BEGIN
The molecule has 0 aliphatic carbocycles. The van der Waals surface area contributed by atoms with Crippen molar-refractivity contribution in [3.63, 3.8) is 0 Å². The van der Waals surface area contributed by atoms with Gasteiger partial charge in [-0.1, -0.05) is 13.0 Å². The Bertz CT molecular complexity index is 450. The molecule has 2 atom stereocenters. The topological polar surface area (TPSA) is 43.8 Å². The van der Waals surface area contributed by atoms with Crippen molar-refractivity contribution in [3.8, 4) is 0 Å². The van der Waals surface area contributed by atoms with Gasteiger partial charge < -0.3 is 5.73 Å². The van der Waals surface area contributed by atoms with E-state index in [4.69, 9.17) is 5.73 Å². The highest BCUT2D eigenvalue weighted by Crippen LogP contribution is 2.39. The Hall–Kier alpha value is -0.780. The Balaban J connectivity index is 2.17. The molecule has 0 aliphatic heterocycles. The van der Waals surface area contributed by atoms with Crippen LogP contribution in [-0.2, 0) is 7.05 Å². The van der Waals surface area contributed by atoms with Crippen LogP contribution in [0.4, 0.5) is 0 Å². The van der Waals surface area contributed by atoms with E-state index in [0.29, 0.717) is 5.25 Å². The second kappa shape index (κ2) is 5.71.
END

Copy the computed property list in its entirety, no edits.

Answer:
The molecule has 0 aliphatic carbocycles. The van der Waals surface area contributed by atoms with Crippen molar-refractivity contribution in [3.63, 3.8) is 0 Å². The van der Waals surface area contributed by atoms with Gasteiger partial charge in [-0.1, -0.05) is 13.0 Å². The Bertz CT molecular complexity index is 450. The molecule has 2 atom stereocenters. The topological polar surface area (TPSA) is 43.8 Å². The van der Waals surface area contributed by atoms with Crippen molar-refractivity contribution in [3.8, 4) is 0 Å². The van der Waals surface area contributed by atoms with Gasteiger partial charge < -0.3 is 5.73 Å². The van der Waals surface area contributed by atoms with E-state index in [4.69, 9.17) is 5.73 Å². The highest BCUT2D eigenvalue weighted by Crippen LogP contribution is 2.39. The Hall–Kier alpha value is -0.780. The Balaban J connectivity index is 2.17. The molecule has 0 aliphatic heterocycles. The van der Waals surface area contributed by atoms with Crippen LogP contribution in [-0.2, 0) is 7.05 Å². The van der Waals surface area contributed by atoms with Crippen LogP contribution in [0.4, 0.5) is 0 Å². The van der Waals surface area contributed by atoms with E-state index in [0.29, 0.717) is 5.25 Å². The second kappa shape index (κ2) is 5.71.